Reining in household debt

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Reining in household debt

After the government last week announced measures to curb household debt, the real estate market has only heated up further. The investment frenzy in redevelopment projects in southern Seoul has spread to other parts of the capital, as showrooms for new apartments are packed with bigger crowds. Just like last year, more than 180,000 new units are expected to go on sale through the end of the year.

It is no surprise that this real estate boom shows no sign of slowing given the government’s unimpressive package of measures. Experts had expected tough action designed to scare off speculative demand. They expected to see tougher eligibility requirements for buying new homes such as restrictions on resale and tougher guidelines on group loans for new apartment complexes.

But the government’s measures were surprisingly lenient, raising questions as to whether authorities had any will to control ballooning household debt. In fact, they suggest that the government still hopes the real estate boom will revive the local economy, regardless of the yawning balance in household debt.

The astronomical 1,257 trillion won ($1.12 trillion) in household debt can wreak havoc on the economy. Korea’s household debt compared to GDP and disposable income is the world’s highest. In the first half alone, household debt jumped 54 trillion won after the government expanded bank liquidity to back mortgage loans, leading people to extend their loans on new homes. Household debt growth now more than triples the pace of income growth.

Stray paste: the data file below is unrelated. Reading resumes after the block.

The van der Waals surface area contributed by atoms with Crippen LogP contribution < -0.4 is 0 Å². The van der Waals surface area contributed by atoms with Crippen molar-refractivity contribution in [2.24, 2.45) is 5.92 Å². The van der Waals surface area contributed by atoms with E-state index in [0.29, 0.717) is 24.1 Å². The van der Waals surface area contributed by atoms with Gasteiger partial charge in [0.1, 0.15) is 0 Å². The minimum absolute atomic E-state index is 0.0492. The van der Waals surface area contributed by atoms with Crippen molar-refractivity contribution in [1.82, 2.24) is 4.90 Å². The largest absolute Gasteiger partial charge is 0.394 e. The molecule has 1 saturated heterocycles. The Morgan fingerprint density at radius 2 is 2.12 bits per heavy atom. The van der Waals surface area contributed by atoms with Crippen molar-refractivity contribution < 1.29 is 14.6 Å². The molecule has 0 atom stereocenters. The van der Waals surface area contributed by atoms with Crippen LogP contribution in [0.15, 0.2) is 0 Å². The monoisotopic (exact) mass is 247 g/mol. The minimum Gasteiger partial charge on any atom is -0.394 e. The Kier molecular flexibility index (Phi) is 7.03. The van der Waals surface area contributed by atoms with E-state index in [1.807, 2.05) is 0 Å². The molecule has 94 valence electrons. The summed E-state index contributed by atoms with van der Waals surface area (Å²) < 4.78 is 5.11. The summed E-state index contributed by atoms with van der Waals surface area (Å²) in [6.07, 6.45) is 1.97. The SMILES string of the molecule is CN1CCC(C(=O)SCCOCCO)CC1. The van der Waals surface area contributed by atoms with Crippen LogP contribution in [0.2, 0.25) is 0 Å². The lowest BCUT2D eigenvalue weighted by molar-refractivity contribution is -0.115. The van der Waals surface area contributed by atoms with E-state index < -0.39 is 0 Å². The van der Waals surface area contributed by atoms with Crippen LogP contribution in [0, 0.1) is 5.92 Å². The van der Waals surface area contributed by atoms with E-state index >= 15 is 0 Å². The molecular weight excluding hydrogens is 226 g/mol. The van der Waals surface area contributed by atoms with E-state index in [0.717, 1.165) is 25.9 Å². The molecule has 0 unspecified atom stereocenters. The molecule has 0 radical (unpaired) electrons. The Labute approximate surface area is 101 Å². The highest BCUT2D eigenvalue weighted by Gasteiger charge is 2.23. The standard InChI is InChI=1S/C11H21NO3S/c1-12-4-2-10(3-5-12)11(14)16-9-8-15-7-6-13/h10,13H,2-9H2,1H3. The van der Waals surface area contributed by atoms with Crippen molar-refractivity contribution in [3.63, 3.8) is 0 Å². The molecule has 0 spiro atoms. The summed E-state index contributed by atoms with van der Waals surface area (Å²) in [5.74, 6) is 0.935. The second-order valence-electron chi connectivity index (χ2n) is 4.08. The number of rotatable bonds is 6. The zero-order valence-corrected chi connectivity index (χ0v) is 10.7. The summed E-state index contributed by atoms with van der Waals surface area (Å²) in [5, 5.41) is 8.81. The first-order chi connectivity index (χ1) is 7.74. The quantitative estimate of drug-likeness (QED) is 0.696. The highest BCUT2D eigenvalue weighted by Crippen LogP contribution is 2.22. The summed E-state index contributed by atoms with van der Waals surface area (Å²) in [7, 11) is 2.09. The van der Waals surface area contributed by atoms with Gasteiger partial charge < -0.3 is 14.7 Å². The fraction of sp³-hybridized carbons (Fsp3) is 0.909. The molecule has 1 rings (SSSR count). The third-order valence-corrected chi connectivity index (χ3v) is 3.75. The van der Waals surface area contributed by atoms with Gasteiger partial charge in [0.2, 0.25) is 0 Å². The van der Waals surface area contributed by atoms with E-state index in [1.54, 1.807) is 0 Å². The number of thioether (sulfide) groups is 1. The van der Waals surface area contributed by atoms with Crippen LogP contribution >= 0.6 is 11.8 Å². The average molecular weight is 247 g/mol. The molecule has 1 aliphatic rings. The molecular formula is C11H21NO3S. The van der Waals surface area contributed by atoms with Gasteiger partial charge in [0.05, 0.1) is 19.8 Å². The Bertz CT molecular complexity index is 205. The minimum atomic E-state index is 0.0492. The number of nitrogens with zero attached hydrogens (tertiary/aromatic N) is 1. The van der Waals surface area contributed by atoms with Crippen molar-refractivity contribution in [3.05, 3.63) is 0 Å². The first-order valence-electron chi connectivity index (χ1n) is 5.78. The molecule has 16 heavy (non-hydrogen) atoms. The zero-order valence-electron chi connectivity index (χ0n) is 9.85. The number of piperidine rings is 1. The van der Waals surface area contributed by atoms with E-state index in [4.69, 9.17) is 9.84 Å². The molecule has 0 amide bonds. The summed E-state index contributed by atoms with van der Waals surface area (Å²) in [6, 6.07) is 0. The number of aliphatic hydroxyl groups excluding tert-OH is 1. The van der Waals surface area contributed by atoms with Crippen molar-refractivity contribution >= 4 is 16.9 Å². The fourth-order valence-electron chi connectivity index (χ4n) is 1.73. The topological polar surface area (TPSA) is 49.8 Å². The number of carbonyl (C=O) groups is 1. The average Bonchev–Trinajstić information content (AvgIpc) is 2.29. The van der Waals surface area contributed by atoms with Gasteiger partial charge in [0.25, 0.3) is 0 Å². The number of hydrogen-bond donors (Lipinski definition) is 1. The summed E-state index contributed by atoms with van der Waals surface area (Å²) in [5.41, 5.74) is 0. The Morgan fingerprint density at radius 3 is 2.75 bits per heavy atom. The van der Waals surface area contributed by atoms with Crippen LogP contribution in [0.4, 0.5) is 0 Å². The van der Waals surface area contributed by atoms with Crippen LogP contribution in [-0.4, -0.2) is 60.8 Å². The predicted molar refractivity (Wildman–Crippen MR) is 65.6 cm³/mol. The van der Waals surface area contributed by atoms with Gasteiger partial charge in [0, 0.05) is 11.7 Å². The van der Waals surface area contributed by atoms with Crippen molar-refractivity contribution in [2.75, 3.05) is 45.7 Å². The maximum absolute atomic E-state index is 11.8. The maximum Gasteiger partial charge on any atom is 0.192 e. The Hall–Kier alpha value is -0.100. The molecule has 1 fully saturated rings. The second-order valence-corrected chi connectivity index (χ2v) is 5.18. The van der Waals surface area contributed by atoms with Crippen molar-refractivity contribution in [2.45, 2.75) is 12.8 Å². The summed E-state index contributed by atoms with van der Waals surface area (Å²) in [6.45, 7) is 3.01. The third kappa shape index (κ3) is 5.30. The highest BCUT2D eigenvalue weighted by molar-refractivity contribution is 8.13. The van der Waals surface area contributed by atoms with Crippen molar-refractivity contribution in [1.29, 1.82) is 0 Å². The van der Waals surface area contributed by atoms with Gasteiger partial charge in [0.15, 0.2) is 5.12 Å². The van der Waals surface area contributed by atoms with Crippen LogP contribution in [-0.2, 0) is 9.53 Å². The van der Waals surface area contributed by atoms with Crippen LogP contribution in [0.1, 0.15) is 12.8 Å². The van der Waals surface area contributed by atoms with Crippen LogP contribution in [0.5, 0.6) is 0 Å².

The phenomenon is neither healthy nor sustainable. A real estate bubble could bring down the entire economy. Yet the government seems to fear a cooling real estate market could dampen the economy. It fails to consider the consequences of an overheated market. After all, American bureaucrats also felt assured that the economy was doing well until the subprime mortgage crisis in 2008.

The real estate market is not a future indicator but a by-product of economic performance. When the economy does well, trade and value picks up. Trying to stimulate the economy by heating the real estate market is risky and inefficient. In fact, consumption only shrivels because of the debt burden. Yet authorities fail to realize they have used the wrong prescription for too long.

The global economy faces another test. The U.S. Federal Reserve is warning markets around the world that it is ready to raise interest rates. Korea, too, cannot keep rates low forever. Authorities must come up with an exit policy instead of making things worse.


JoongAng Ilbo, Aug. 30, Page 34

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